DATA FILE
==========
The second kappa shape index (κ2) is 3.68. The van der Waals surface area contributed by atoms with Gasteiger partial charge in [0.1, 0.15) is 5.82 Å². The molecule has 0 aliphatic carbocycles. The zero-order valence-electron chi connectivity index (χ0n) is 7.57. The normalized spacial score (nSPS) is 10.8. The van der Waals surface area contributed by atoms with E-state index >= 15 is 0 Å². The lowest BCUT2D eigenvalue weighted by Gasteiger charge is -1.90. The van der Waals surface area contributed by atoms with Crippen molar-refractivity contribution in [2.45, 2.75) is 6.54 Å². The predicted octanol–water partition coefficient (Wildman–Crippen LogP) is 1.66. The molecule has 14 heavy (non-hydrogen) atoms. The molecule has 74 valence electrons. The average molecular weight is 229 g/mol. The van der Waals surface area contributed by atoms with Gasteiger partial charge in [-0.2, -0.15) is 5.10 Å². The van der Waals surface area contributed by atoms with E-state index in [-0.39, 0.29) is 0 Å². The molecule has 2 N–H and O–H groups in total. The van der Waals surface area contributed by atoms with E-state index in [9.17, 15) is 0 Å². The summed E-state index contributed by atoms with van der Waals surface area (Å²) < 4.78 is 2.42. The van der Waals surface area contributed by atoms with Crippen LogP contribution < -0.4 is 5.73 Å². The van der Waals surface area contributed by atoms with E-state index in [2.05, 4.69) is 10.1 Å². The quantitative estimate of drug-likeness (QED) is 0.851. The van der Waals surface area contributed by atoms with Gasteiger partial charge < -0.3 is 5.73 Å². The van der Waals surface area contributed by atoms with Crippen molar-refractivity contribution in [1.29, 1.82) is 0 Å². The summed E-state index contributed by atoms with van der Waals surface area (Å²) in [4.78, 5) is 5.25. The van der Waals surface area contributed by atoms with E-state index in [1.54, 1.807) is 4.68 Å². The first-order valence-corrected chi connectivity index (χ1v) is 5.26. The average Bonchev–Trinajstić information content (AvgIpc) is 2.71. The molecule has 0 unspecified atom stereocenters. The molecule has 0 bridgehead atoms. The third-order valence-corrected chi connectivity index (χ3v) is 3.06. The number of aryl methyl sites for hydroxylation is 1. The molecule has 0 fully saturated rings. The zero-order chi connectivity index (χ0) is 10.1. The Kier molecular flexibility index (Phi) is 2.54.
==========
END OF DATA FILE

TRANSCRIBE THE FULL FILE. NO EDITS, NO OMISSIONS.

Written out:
The second kappa shape index (κ2) is 3.68. The van der Waals surface area contributed by atoms with Gasteiger partial charge in [0.1, 0.15) is 5.82 Å². The molecule has 0 aliphatic carbocycles. The zero-order valence-electron chi connectivity index (χ0n) is 7.57. The normalized spacial score (nSPS) is 10.8. The van der Waals surface area contributed by atoms with E-state index >= 15 is 0 Å². The lowest BCUT2D eigenvalue weighted by Gasteiger charge is -1.90. The van der Waals surface area contributed by atoms with Crippen molar-refractivity contribution in [2.45, 2.75) is 6.54 Å². The predicted octanol–water partition coefficient (Wildman–Crippen LogP) is 1.66. The molecule has 14 heavy (non-hydrogen) atoms. The molecule has 74 valence electrons. The average molecular weight is 229 g/mol. The van der Waals surface area contributed by atoms with Gasteiger partial charge in [-0.2, -0.15) is 5.10 Å². The van der Waals surface area contributed by atoms with E-state index in [-0.39, 0.29) is 0 Å². The molecule has 2 N–H and O–H groups in total. The van der Waals surface area contributed by atoms with E-state index in [9.17, 15) is 0 Å². The summed E-state index contributed by atoms with van der Waals surface area (Å²) < 4.78 is 2.42. The van der Waals surface area contributed by atoms with Crippen LogP contribution < -0.4 is 5.73 Å². The van der Waals surface area contributed by atoms with E-state index in [2.05, 4.69) is 10.1 Å². The quantitative estimate of drug-likeness (QED) is 0.851. The van der Waals surface area contributed by atoms with Gasteiger partial charge < -0.3 is 5.73 Å². The van der Waals surface area contributed by atoms with Crippen molar-refractivity contribution in [1.29, 1.82) is 0 Å². The summed E-state index contributed by atoms with van der Waals surface area (Å²) in [4.78, 5) is 5.25. The van der Waals surface area contributed by atoms with E-state index in [1.54, 1.807) is 4.68 Å². The first-order valence-corrected chi connectivity index (χ1v) is 5.26. The average Bonchev–Trinajstić information content (AvgIpc) is 2.71. The molecule has 0 unspecified atom stereocenters. The molecule has 0 bridgehead atoms. The third-order valence-corrected chi connectivity index (χ3v) is 3.06. The number of aryl methyl sites for hydroxylation is 1. The molecule has 0 fully saturated rings. The zero-order chi connectivity index (χ0) is 10.1. The Kier molecular flexibility index (Phi) is 2.54.